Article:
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  • Research article
  • Open Access

Optimization of parameters for femoral component implantation during TKA using finite element analysis and orthogonal array testing

  • 1,
  • 2,
  • 2,
  • 2,
  • 3,
  • 4 and
  • 4Email author
Contributed equally
Journal of Orthopaedic Surgery and Research201813:179

https://doi.org/10.1186/s13018-018-0891-1

  • Received: 2 March 2018
  • Accepted: 12 July 2018
  • Published:

Abstract

Background

Individualized and accurate implantation of a femoral component during total knee arthroplasty (TKA) is essential in achieving equal distribution of intra-articular stress and long-term survival of the prosthesis. However, individualized component implantation remains challenging. This study aimed to optimize and individualize the positioning parameters of a femoral component in order to facilitate its accurate implantation.

Methods

Using computer-simulated TKA, the positioning parameters of a femoral component were optimized individually by finite element analysis in combination with orthogonal array testing. Flexion angle, valgus angle, and external rotation angle were optimized in order to reduce the peak value of the pressure on the polyethylene liner of the prosthesis.

Results

The optimal implantation parameters of the femoral component were as follows: 1° flexion, 5° valgus angle, and 4° external rotation. Under these conditions, the peak value of the pressure on the polyethylene liner surface was minimized to 16.46 MPa. Among the three parameters, the external rotation angle had the greatest effect on the pressure, followed by the valgus angle and the flexion angle.

Conclusion

Finite element analysis in combination with orthogonal array testing can optimize the implantation parameters of a femoral component for TKA. This approach would possibly reduce the wear of the polyethylene liner and prolong the survival of the TKA prosthesis, due to its capacity to minimize stress. This technique represents a new method for preoperative optimization of the implantation parameters that can achieve the best possible TKA outcome.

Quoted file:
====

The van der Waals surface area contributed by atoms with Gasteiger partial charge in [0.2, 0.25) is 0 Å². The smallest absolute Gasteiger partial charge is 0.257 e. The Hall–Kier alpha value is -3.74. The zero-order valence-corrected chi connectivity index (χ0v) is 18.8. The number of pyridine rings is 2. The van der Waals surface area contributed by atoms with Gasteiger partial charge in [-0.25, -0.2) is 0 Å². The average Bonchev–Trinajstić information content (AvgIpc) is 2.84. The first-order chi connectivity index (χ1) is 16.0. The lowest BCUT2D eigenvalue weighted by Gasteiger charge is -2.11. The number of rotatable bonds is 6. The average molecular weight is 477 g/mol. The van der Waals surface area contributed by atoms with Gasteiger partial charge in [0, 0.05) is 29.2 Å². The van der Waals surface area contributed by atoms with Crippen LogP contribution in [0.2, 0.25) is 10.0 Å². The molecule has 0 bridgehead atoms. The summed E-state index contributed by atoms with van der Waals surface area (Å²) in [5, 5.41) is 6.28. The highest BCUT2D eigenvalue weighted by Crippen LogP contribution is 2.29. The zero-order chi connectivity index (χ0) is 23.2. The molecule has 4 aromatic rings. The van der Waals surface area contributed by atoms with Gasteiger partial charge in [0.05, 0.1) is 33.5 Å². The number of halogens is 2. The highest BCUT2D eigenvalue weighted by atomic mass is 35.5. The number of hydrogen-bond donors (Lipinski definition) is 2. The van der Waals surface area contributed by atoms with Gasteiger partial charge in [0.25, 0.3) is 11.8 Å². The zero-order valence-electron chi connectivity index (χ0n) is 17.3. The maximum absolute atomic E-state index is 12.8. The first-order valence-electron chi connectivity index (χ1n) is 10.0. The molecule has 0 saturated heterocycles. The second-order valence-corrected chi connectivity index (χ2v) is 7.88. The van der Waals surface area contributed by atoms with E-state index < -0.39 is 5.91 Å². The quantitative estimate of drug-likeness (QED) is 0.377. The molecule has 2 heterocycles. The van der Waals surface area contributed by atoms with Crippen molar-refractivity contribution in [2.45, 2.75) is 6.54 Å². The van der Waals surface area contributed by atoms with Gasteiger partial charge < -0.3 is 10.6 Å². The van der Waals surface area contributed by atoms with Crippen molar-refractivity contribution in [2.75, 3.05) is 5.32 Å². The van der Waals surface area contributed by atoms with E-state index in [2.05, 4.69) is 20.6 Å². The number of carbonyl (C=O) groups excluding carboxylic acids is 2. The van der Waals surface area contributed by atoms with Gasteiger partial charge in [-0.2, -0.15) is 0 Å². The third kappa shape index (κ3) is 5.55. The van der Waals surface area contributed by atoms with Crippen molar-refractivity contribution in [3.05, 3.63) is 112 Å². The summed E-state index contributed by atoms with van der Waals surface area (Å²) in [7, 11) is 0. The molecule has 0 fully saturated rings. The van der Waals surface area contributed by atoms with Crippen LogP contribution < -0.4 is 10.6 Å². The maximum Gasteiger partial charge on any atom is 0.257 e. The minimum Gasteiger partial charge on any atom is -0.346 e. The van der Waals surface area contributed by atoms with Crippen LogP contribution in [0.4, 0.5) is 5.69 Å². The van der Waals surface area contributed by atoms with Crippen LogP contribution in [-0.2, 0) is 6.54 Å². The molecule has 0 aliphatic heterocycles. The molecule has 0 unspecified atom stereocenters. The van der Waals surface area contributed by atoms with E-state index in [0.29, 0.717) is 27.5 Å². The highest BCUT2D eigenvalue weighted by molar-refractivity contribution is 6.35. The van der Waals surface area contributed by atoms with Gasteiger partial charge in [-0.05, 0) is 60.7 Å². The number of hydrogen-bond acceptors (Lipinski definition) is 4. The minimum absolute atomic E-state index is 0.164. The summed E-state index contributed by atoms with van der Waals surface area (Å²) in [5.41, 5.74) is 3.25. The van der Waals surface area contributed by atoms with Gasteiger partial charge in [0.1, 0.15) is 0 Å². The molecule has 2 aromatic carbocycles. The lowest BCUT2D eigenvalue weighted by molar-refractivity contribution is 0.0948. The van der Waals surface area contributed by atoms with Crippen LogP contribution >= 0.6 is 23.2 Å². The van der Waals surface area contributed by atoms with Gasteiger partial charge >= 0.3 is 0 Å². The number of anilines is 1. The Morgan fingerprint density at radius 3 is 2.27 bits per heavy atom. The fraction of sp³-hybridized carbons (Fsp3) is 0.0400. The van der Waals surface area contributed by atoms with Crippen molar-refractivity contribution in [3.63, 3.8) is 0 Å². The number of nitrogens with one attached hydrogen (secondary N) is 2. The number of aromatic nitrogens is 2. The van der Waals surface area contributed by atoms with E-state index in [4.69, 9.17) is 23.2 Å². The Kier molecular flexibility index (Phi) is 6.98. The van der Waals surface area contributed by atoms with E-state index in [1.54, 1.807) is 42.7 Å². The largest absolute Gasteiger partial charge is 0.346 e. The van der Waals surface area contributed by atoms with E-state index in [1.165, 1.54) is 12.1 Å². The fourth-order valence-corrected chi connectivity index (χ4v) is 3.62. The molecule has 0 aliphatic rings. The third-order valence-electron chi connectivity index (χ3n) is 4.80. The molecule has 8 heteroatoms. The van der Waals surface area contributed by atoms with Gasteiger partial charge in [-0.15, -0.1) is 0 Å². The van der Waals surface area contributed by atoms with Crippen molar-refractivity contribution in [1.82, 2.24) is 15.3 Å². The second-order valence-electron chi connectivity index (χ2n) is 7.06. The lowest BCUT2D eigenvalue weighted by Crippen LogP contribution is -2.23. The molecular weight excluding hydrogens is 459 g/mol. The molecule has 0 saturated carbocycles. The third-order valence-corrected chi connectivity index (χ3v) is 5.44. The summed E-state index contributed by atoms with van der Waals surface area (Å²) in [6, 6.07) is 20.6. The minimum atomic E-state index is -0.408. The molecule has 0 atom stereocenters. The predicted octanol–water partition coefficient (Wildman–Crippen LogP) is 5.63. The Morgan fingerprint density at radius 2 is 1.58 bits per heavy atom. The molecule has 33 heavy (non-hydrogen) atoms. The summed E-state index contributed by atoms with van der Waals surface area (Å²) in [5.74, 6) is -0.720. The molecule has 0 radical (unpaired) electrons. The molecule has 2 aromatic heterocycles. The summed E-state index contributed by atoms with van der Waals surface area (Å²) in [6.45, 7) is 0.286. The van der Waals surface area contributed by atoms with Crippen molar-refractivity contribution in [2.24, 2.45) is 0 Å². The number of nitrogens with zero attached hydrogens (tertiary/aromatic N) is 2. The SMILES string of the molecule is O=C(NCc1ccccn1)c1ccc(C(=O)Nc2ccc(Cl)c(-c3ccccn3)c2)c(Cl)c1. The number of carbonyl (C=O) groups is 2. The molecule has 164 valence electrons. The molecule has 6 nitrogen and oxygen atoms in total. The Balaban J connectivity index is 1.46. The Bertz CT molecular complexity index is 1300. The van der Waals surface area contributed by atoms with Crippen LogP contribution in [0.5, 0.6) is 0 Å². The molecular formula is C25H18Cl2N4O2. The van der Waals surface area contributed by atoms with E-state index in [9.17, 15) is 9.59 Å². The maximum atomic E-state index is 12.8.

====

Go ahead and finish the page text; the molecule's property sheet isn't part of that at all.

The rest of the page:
Keywords

  • Total knee arthroplasty (TKA)
  • Prosthesis
  • Implantation parameter
  • Optimization
  • Finite element analysis
  • Orthogonal array testing

Background

Total knee arthroplasty (TKA) is an effective therapy for terminal-stage osteoarthritis of the knee and can ameliorate pain, correct deformity, and improve the function of the joint [1]. Over 90% of implanted prostheses last approximately 10 to 15 years following TKA [24]. To date, TKA is a proven technique that is based on established surgical principles, among which accurate osteotomy and prosthesis implantation are fundamental requirements. TKA aims to restore the neutral mechanical alignment of the lower extremity and promote the uniform distribution of stress in the knee joint, thereby prolonging the survival of the prosthesis by reducing the wear on the polyethylene liner [5, 6]. Although a great number of factors can influence the survival of an implanted prosthesis, the surgical error that leads to implant malalignment is the most common cause of TKA failure [713]. The consequences of implant malalignment include an uneven distribution of intra-articular load and of stress that eventually will require a revision [14]. Accurate implantation of an individualized TKA prosthesis could effectively reduce the surgical error and avoid the uneven distribution of the intra-articular load, thereby stabilizing the knee joint, reducing prosthetic loosening, and improving knee function [1518].